Walter Oltmann‘s hobbit-sized, shiny steel “warriors” have a  polished (I want to say “decorative”) manufacture from a distance; however, their real razor and barbed wire edges quickly turn them subversive.  Two documentary photographers, Leonce Raphael Agbodjélou and Jean-Claude Moschetti, contribute gorgeous prints of ritual-ready, traditional egungun maskers, known for costumes (i.e., “masks”) with complete body coverage.  Zino Saro-Wiwa provides unusually intimate photographic glimpses, particularly as a woman photographer, of a relatively recently established, kind of rogue masking society (an offshoot within the Ogboni) and an engrossing triptych video that challenges the overwhelmingly male gendering of traditional masquerade in a moving performance of a private mourning cycle.  Wura-Natasha Ogunji directs female masqueraders in post-industrial hazmat-like apparel through the streets of Lagos, documented in cellphone videos.  Saya Woolfalk fills a darkened gallery with psychedelic video-loop-and-light-based installations that evoke futuristic female fantasies of serene beauty inspired by Mende helmet masks, exceptional for their use by female societies.  Compatriot futurist, Jacolby Satterwhite is represented with characteristic DIY sci-fi videos and a foray into digital painting.  Interspecies origin myths and masking are conjoined in Nandipha Mntambo‘s striking photographic self-portrait with bovine ears and horns, also translated into a bronze bust, recalling the animal-headed humanoids of her teacher, Jane Alexander, as well as the prosthetic-enhanced creatures of Matthew Barney.  A series of digital ink drawings by Brendan Fernandes also imagines cross-breeds—of animals and masks.  Loved his obvious but effective African mask-shaped, blinking neon signs, partly inspired by a stint in NYC’s Chinatown; Jakob Dwight‘s  mask-morphing, digital abstractions on monitors are a higher-tech version.  Repros of African masks and figure paintings by Western “masters” are collaged by William Villalongo to conjure post-colonial takes on Dada and Surrealist precedents.  Paul Anthony Smith amps up the latter in his photographic portrait of a Kuba-masked sitter embellished with “pricked” passages on the surface that appear simultaneously twinkling and furry.  Edson Chagas, who received wide exposure in New York in Ocean of Images, the New Photography  at the Museum of Modern Art (2015) is represented with a series of photo-portraits of a white-collar (literally) “manager” (loosely translated from the Greek series title, Oikonomos) with various mass-produced shopping and travel bags over his head.

The exhibition’s blend of vibrancy, erudition, and hodgepodge is compelling and will surely be of as much interest in retrospect (through the slim  catalogue emphasizing artists’ statements), as it is in capturing a moment in the evolution of art related to African cultural origins through time and around the world.

***

*I’m thinking, of the exhibition/catalogue, Looking Both Ways: Art of the Contemporary African Diaspora, ed. Laurie Ann Farrell; 2003.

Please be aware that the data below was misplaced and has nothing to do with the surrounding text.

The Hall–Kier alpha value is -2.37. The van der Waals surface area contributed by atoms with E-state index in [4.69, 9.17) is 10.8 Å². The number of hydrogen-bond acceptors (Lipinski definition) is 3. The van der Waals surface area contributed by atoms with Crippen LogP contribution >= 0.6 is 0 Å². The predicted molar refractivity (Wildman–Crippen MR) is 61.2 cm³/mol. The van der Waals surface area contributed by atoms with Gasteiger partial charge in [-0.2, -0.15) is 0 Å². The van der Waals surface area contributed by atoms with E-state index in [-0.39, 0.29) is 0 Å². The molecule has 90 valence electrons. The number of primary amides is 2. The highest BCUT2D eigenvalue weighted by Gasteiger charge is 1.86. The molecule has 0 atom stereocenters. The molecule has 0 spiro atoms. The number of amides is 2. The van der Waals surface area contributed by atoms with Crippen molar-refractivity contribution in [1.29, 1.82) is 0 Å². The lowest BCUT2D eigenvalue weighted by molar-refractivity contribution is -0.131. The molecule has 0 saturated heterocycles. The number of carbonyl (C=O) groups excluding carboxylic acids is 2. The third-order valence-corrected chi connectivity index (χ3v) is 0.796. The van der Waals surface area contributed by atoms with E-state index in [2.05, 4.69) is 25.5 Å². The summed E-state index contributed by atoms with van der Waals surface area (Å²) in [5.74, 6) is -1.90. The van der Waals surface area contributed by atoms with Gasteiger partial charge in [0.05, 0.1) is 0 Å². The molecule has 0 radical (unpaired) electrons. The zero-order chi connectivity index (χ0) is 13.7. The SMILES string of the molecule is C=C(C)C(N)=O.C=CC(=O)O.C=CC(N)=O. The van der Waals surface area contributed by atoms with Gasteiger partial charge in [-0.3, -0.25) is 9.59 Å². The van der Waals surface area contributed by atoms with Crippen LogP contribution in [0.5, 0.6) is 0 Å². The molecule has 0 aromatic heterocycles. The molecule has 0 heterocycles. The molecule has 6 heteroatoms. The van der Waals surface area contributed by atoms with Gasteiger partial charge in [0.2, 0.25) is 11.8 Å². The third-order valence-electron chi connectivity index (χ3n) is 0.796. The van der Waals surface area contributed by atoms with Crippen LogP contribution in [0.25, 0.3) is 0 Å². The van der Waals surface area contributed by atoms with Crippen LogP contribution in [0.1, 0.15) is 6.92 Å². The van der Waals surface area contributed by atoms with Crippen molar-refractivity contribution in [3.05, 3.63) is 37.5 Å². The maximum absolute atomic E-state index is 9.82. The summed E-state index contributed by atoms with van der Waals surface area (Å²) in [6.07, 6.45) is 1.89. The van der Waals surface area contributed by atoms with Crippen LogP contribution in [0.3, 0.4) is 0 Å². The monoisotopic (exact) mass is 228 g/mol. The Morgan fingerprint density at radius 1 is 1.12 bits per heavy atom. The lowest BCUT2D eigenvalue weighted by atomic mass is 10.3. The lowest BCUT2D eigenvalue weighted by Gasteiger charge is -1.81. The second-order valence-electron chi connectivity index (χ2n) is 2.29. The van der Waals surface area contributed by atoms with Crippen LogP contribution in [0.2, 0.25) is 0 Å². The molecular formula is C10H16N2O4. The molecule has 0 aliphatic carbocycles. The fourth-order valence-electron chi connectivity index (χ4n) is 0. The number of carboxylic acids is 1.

Snapshot: Spring Shows at SMH

At the Studio Museum in Harlem, through June 28:

Harlem Postcards

Trenton Doyle Hancock: Skin and Bones

Salon Style

Concealed

In Profile

The spring edition of Harlem Postcards is, as usual, a lively and intriguing welcome into the galleries (“Harlem Postcards”).  Love the “golden grapes” by Awol Erizko, inspired by an Egyptian kitsch image (T-shirt), and Elaine Reichek’s embroidered interpretation of a beaux-arts architectural detail (“Harlem Arcadia”).

The featured show, TDH (Amer., b. 1974): Sprawling, subversive, naughty, adolescent, densely-doodled cartoons; as per the title, the insides and outsides of human anatomy, real and imagined, rubbery, R. Crumb-“screwy,” Kerry-James-Marshall comics c. 2000, prehistoric and futurist, interspersed with hand-scripted odd-ball texts to match.  Keith Haring-like autonomy in the continuous, fluid contour drawing and mixed male messages.  Not particularly my sensibility; but surely, interesting critical investigations will be derived from this first (mid-career) retrospective for a driven, idiosyncratic draftsman.  If you do get caught up, you’ll be spending a good chunk of time unraveling it all.

More me (metaphorically; isn’t that the bottom line?) was the upstairs group show, “Salon Style.” (I once wrote a review, “Make-Up and Art” — see “Publications” page, 2012).  On the one hand, hair and (more recently in the grand scheme) nails, have become overdetermined tropes of black womanhood (globally), in specific terms of representation; on the other, related representations have been enormously influential, socially, politically and aesthetically, in the art world and beyond, since the early postwar years; and continue to be explored energetically. (I didn’t mention, in my post on the BMA Kehinde Wiley show, 2/23/15, the monument to ancestral-goddess hair, Bound, 2014).  Here, I was happy to see one of Chris Ofili’s idealized 70s-style fantasy watercolor portraits juxtaposed with one of Lorna Simpson’s similar photo-collage image-concepts (I noticed a kinship while both had simultaneous shows in NYC last year; see post, 11/3/14); as well as a demure Hank Willis Thomas manipulated “re-photograph”–ode to the perfect (female) Afro, and a small-scale Chakaia Booker (just because Booker’s formal “rubber-tire” inventiveness is always amazing).  But the star of this show is surely Pamela Council, with her “blaxidermy” (the artist’s term) art of artificial nails, from a series homage to the late, great Olympic runner Flo-Jo (Florence Griffith Joyner).

Being partial to both bricolage and Minimalist aesthetics, I was engaged by the bookish installation downstairs, Unbound (2015), in which artist Samuel Levi Jones has lined the gallery walls with tattered book spines, bindings, and covers, faded to beige and rust tones and arranged grid-like, to suggest both the immobility of entrenched, institutionalized epistemes and the malleability of collected knowledge vis-a-vis new contexts.

Highlights from two smaller installations of works from the permanent collection:

Upstairs in “Concealed” I would note: an early Willie Cole “domestic iron” piece, in which iron-burnt impressions suggest spear-shaped, worn masks (early 1990s); a realist charcoal portrait of a contemporary figure turned hybrid under a under a heavy, Baga-type mask by Robert Pruitt; and a manipulated photo-portrait by Paul Anthony Smith, in which a Kuba mask is superimposed on the sitter and “flecked” (actually pricked over with a sharp implement) to appear as shining.

Downstairs, “In Profile”: a small Barkley Hendricks “icon” of a shaded-glasses-70s dude that resonates right now with the similar recent, gold-backed portraiture of Titus Kaphur (see post 12/8/14) and Wiley (at BMA); also, a ceramic rosebud-blooming head by Simone Leigh, and a rough-hewn hair-shop-sign assemblage by Alison Saar, both of which would have looked great upstairs in “Salon.”